Every once in a while I’ll do a spin class as something different but I agree, it’s not my fav and it really hurts my bits too! Plus I don’t know what it is but even fast pedaling at high resistance doesn’t get my heart rate up the way something like kickboxing does. I do think I tend to bulk out in the thighs from squats, kickboxing, etc though. I’m sure spinning would do it if I did it enough. Genetics I guess. It’s frustrating because that’s also where I tend to gain weight so when my jeans start feeling tight there it freaks me out regardless and some body dysmorphia means I can’t tell which it really is. Sigh!


Amy @ Run Mom Run January 16, 2014 at 12:29 pm

I think the biggest mistake we make is when we think that just because someone is a certified trainer that they know the reasons they understand why what they do works. There is a huge difference between someone who helps you workout at a gym and someone who understands the science behind it, the whys and the hows. I think that’s important to keep in mind. In this case she’s making a statement that she’s perhaps observed, but she has no real foundation to stand on because she’s just stating her (most likely skewed) observations.

This is the same reason I never talk about politics in public. ;)


Joemama January 16, 2014 at 8:52 pm

I also think that she is not certified in anything…am I wrong about that?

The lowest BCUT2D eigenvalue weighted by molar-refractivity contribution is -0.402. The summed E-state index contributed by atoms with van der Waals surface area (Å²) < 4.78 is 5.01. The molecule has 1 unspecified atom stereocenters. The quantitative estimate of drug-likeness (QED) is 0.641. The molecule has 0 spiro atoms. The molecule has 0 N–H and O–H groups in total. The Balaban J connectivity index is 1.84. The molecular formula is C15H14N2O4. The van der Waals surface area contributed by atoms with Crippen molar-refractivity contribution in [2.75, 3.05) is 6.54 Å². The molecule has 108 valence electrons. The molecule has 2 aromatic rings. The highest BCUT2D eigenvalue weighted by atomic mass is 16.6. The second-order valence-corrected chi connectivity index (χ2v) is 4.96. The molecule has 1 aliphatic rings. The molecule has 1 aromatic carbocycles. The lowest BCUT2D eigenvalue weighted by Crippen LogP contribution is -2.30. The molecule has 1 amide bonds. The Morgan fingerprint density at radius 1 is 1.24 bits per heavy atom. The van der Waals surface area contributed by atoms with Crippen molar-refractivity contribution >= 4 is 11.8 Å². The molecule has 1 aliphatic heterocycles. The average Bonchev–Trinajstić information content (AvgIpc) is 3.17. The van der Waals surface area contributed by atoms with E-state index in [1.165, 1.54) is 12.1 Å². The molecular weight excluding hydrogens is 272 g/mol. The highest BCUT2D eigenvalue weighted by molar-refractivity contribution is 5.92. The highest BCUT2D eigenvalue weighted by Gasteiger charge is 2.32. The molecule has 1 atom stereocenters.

Sarah January 16, 2014 at 12:47 pm

I can say that I do get “surprise” bulked up. My body puts on lots of muscle very easily, even at a caloric deficit. Personal trainers and nutritionists are astounded. But here’s the thing. If I did dance-y cardio and arm circles for four hours a day, I doubt it would do anything at all for me. My body adapts so easily to low-intensity exercise that, while I wouldn’t bulk up, I probably wouldn’t change the look of my body at all. Sure, I’d gain more endurance but that’s about it. For my body at least, burning fat also equals building muscle.


quix January 16, 2014 at 1:28 pm

I totally WANT my thighs to bulk up and look strong. How else do I get up those big hills? Also, I was, um, gifted with a very large upper body (in proportion to the lower half), so I actually really enjoy my legs looking bigger, I look more balanced. :)

My upper body does tend to bulk with lifting heavy and lots of swimming, which I’m not 100% thrilled about, but, it’s the price I pay to do triathlon, which I love. Which also keeps me from having more pudge in other areas, so I will totally take it.


KDA January 16, 2014 at 2:55 pm

I love spinning and I love the muscles it gives me. I’m never going to have stick thin legs, so I embrace that bulk! Regarding your last name, I feel your pain. I’ve started just spelling my last name at the start, without even saying it. That way, people have to pay attention to how it’s spelled.


LynM January 16, 2014 at 4:11 pm

I know it’s not in style, but I like the look of muscular thighs. I prefer strong to skinny (not that skinny is possible for me). Maybe if I was a little more of an ectomorph like Gwyneth, I would think differently?


Mary @ Fit and Fed January 16, 2014 at 7:47 pm